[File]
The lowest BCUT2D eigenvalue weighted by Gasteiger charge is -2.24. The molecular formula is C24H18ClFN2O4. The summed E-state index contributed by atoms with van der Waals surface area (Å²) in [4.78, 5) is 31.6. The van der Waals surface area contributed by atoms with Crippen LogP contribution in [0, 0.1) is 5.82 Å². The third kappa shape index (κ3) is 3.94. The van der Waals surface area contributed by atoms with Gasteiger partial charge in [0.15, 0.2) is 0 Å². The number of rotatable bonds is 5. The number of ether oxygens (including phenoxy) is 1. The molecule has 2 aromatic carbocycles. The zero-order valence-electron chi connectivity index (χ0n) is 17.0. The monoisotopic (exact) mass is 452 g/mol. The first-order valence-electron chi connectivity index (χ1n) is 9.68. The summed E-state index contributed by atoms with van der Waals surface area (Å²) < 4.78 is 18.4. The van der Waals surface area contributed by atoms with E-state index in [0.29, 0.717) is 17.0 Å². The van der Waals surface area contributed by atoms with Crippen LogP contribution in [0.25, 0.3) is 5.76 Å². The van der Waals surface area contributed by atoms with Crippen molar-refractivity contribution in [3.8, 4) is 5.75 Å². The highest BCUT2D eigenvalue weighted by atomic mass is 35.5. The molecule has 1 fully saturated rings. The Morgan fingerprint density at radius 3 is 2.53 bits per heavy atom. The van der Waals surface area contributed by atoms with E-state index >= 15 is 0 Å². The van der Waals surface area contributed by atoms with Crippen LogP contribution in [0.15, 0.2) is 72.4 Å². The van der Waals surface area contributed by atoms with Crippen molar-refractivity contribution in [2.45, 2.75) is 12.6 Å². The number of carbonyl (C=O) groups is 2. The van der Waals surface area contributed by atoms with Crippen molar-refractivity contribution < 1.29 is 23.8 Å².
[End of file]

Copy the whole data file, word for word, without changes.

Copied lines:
The lowest BCUT2D eigenvalue weighted by Gasteiger charge is -2.24. The molecular formula is C24H18ClFN2O4. The summed E-state index contributed by atoms with van der Waals surface area (Å²) in [4.78, 5) is 31.6. The van der Waals surface area contributed by atoms with Crippen LogP contribution in [0, 0.1) is 5.82 Å². The third kappa shape index (κ3) is 3.94. The van der Waals surface area contributed by atoms with Gasteiger partial charge in [0.15, 0.2) is 0 Å². The number of rotatable bonds is 5. The number of ether oxygens (including phenoxy) is 1. The molecule has 2 aromatic carbocycles. The zero-order valence-electron chi connectivity index (χ0n) is 17.0. The monoisotopic (exact) mass is 452 g/mol. The first-order valence-electron chi connectivity index (χ1n) is 9.68. The summed E-state index contributed by atoms with van der Waals surface area (Å²) < 4.78 is 18.4. The van der Waals surface area contributed by atoms with E-state index in [0.29, 0.717) is 17.0 Å². The van der Waals surface area contributed by atoms with Crippen LogP contribution in [0.25, 0.3) is 5.76 Å². The van der Waals surface area contributed by atoms with Crippen molar-refractivity contribution in [3.8, 4) is 5.75 Å². The highest BCUT2D eigenvalue weighted by atomic mass is 35.5. The molecule has 1 fully saturated rings. The Morgan fingerprint density at radius 3 is 2.53 bits per heavy atom. The van der Waals surface area contributed by atoms with E-state index >= 15 is 0 Å². The van der Waals surface area contributed by atoms with Crippen LogP contribution in [0.15, 0.2) is 72.4 Å². The van der Waals surface area contributed by atoms with Crippen molar-refractivity contribution in [2.45, 2.75) is 12.6 Å². The number of carbonyl (C=O) groups is 2. The van der Waals surface area contributed by atoms with Crippen molar-refractivity contribution < 1.29 is 23.8 Å².